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Eco-swimming is relatively new term coined by Miquel Sunyer in 2018.

It involves the activity of collecting rubbish floating in the water or resting on the seabed while swimming, snorkeling or freediving in open bodies of water (ocean, sea, lake, rivers).

To learn more about eco-swimming:


Picking up trash can potentially be harmful as debris may present nails, syringes, used chemicals or other hazards that may harm you.

Do not take unnecessary risks in the process of picking up trash underwater. In particular, do not:

  1. Hold your breath longer than you are used to, as you may put yourself at risk
  2. Attempt to pick up trash from difficult-to-reach places such cracks, holes or small caves, as you may become stuck
  3. Collect more trash than you can swim with, as you may hamper your ability to swim or come back to shore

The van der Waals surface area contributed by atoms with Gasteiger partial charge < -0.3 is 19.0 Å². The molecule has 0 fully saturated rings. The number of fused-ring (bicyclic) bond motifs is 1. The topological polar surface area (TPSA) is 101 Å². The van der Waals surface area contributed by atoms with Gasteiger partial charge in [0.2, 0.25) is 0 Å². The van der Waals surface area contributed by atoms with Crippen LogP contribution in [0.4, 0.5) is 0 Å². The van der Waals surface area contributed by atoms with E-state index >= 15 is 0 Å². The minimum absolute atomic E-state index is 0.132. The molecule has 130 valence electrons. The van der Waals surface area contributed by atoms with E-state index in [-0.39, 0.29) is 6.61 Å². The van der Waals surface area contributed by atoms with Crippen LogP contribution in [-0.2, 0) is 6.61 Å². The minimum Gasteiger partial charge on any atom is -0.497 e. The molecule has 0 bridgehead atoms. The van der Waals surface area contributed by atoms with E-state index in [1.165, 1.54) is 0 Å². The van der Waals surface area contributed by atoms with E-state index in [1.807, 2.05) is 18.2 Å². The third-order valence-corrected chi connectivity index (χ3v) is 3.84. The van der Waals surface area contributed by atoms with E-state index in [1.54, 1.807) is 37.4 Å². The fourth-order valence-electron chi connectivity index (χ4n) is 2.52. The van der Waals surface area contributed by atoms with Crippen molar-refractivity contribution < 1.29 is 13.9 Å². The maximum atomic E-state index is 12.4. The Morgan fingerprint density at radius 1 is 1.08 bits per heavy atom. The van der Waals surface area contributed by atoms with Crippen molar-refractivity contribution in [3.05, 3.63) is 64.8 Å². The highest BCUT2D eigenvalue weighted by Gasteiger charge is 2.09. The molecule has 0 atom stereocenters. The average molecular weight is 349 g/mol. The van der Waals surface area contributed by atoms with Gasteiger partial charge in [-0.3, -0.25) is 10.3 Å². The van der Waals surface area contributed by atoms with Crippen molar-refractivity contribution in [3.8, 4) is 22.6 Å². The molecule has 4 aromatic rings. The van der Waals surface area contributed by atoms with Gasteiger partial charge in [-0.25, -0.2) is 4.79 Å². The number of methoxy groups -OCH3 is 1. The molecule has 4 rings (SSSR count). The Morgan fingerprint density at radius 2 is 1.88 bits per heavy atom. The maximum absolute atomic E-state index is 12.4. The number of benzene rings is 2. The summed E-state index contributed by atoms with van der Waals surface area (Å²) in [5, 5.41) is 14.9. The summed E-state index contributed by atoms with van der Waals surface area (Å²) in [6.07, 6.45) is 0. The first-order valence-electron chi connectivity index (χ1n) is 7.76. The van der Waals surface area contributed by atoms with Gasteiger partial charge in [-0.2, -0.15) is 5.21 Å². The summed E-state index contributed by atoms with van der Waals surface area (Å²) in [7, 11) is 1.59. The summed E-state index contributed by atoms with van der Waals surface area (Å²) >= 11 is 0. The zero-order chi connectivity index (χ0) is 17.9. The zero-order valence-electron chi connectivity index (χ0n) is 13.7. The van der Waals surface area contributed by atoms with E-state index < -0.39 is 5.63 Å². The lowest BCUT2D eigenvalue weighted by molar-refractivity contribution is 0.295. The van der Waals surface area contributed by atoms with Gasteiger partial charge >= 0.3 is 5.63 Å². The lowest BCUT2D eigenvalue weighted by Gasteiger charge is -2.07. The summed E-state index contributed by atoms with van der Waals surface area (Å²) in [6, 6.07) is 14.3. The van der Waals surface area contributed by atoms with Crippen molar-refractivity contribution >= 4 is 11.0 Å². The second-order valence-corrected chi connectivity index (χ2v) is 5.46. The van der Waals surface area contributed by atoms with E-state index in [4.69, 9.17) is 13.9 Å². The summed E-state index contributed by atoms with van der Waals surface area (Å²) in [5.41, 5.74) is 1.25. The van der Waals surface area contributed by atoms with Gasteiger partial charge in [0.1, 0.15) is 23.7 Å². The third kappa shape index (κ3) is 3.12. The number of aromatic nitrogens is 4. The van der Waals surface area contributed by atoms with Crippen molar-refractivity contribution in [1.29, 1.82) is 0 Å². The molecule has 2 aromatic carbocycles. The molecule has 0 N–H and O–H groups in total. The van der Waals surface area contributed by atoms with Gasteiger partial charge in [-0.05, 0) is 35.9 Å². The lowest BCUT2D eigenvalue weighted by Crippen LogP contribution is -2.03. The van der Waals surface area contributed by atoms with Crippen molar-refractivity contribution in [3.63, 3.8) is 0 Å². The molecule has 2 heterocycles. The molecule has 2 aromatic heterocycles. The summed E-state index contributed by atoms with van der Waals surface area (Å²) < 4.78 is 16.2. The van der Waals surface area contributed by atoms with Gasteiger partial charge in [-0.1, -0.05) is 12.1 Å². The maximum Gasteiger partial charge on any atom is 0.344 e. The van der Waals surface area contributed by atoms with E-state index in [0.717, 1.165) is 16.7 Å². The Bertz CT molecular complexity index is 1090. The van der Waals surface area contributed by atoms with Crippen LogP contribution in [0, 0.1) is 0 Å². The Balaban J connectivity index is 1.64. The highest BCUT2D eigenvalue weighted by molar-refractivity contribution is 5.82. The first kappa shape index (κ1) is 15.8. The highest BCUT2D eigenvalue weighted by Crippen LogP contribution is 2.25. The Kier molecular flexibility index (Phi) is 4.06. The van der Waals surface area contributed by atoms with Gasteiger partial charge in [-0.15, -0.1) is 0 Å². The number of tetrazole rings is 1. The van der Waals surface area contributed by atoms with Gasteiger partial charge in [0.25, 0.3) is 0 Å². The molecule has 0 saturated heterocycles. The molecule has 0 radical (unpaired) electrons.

Eco-swimming is an activity seatrekkers have been doing naturally and are expected to do on all their trails as part of their active engagement towards preserving the ocean and the marine ecosystems traversed.

Through the use bags or nets and the waterproof flottable bags seatrekkers pull behind them, debris and trash is collected and disposed of appropriately on shore.

In order to actively contribute to the understanding and knowledge of pollution at sea, seatrekkers keep a register of the categories, types and amount of thrash collected on their trails and report this data to the competent local or global organisations and research groups.

Please refer to condition_reports article for details on how and who to report your eco-swimming findings to.

sustainability/eco_swimming.txt · Last modified: 2018/07/01 18:15 by admin